Open journal with pen on bed

Sleep Well: 5 Surprising Ways To Improve Sleep

Written by: Victoria Hanlon
Senior Writer

How to sleep better and how to improve sleep are two questions that most people have pondered at some point – normally in the very early hours of the morning. While we all know the basics of sleep hygiene - limit caffeine consumption, wind down before you retire, and get to bed at a reasonable hour – sometimes these tactics alone just aren’t enough to help sleep.

If you’ve tried everything you know and you’re still struggling to drift off, there are some other, slightly more unusual ways that may help improve the quality and duration of your sleep. We’ve picked out our five favourites for you to try.

1. Scent yourself to sleep

There’s evidence to suggest that certain fragrances, particularly ones associated with a positive mood and calmness, can assist with relaxation and may contribute to better sleep, although this is an area of continuing research. Lavender scent has long been associated with the ability to promote sleep[1] and improve deep sleep[2], so try spritzing it on your pillow before you hit the hay. Chamomile scent is also known for its ability to increase longer sleep[3].

2. Talk out loud

If you’re prone to muttering out loud and getting funny looks in public, then this is a tip for you. Talking out loud can be a good way of emptying your brain and clearing your mind of intrusive thoughts[4]. When you’re in bed, speak out loud about things that are troubling you to help work through your feelings and reflections. This can help you ‘put aside’ negativity and concerns, so you’re in a good head space to drift off to sleep.

3. Practice gratitude

While you may be well acquainted with the benefits of practising gratitude, you may not be aware that it can improve both sleep quality and duration[5]. The idea is that practising gratitude fills your mind with positive thoughts, which may help to soothe the nervous system[6]. Keep a gratitude journal by your bed and write down three things you are grateful for each night, to put your brain into a positive, sleep-welcoming state of mind.

4. Create a sleep ritual – and stick to it

How many times have you promised yourself you’ll go to bed earlier tomorrow night? It’s all very well proclaiming you’ll practice better sleep hygiene in the future, but the secret to feeling the benefit is to actually do it. Set an alarm to notify you that it’s time to start getting ready for bed and put together a series of actions to help your brain recognise that sleep is imminent (remember the ‘bath, bed, story’ routine from your childhood?). Create an indulgent beauty ritual to help make you feel nice and relaxed. For instance, layer Swisse Skincare Bio-Retinol 0.5% Vitamin B3 10% Renewing Booster Serum with Swisse Bio-Retinol Renewing Night Cream to nourish and hydrate your skin before bed.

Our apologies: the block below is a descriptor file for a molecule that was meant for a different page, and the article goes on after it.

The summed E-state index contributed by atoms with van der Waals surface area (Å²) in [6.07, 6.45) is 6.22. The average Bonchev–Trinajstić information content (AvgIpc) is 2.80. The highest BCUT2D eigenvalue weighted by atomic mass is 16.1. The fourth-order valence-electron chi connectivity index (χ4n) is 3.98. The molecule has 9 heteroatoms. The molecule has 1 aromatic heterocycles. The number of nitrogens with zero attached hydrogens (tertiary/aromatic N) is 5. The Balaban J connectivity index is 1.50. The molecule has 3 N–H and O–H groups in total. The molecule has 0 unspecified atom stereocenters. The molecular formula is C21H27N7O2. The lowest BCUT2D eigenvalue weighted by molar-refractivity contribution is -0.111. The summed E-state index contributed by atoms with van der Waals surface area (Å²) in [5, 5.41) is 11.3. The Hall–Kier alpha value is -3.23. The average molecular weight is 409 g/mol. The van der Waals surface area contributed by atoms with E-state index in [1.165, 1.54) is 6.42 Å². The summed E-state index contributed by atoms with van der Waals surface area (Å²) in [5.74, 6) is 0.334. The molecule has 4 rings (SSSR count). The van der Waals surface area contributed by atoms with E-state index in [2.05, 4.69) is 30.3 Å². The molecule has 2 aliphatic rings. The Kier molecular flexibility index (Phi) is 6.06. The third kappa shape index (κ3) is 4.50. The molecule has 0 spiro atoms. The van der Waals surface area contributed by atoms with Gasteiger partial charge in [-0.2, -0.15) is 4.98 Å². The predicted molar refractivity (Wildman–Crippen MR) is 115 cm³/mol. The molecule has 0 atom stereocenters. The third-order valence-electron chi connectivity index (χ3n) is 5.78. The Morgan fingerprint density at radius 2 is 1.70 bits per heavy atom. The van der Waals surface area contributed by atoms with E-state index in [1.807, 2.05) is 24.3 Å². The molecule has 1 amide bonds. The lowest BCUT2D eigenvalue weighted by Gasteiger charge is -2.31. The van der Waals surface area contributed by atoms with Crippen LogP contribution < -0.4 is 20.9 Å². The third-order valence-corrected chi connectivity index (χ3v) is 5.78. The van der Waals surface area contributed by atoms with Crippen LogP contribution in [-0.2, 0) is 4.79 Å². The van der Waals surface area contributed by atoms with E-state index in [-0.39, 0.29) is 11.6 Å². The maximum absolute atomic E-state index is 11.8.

5. Bring back the nana nap

There’s evidence to suggest that getting a solid eight hours is a relatively modern invention and that until the 17th century people slept in two shifts – a ‘first sleep’ and ‘second sleep’[7]. This notion is backed up by a research experiment which revealed that people instinctively gravitated towards a two-phase sleep pattern when placed in an environment without standard sleep indicators, suggesting that it’s a natural process for the body[8]. While today’s society can make napping tricky to manage, consider incorporating one into your schedule. If you need any more encouragement, there is growing evidence that naps can have important effects on memory and learning, as well as increasing alertness and improving mood[9].

What teas help you sleep?

Passionflower[10], lemon balm [11], valerian[12], and chamomile[13,14] have all been shown to support sleep when consumed in a tea format. The soothing, sensorial experience of a relaxing cup of tea before bed mean teas can be a great way to help get you ready for a good night’s sleep.

What foods help you sleep?

There are a number of foods that have been shown to support sleep or have been linked to improved sleep, including fatty fish[15], rice[16], walnuts (rich in melatonin)[17], and kiwi fruits[18]. Avoid foods that are spicy, acidic or high in fat, and avoid eating right before bed as this can impact sleep quality – it’s recommended to consume a meal two – four hours before bed[19].

How to get more deep sleep

The key to getting more deep sleep is following a set sleep routine that works for you: go to bed at a similar time each night; relax before bed and manage your stress levels; avoid caffeine and alcohol before bed and ensure your bedroom is quiet and comfortable[20].

Sleep is generally divided into four stages, which the body cycles through four to six times each night. Stage three is the deepest sleep, and mostly occurs in the earlier part of the night[20].



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  19. Is eating before bed bad? Sleep Foundation. Updated 24 March 2023
  20. How to get more deep sleep. Sleep Foundation. Updated 15 May 2023

Victoria Hanlon - Senior Writer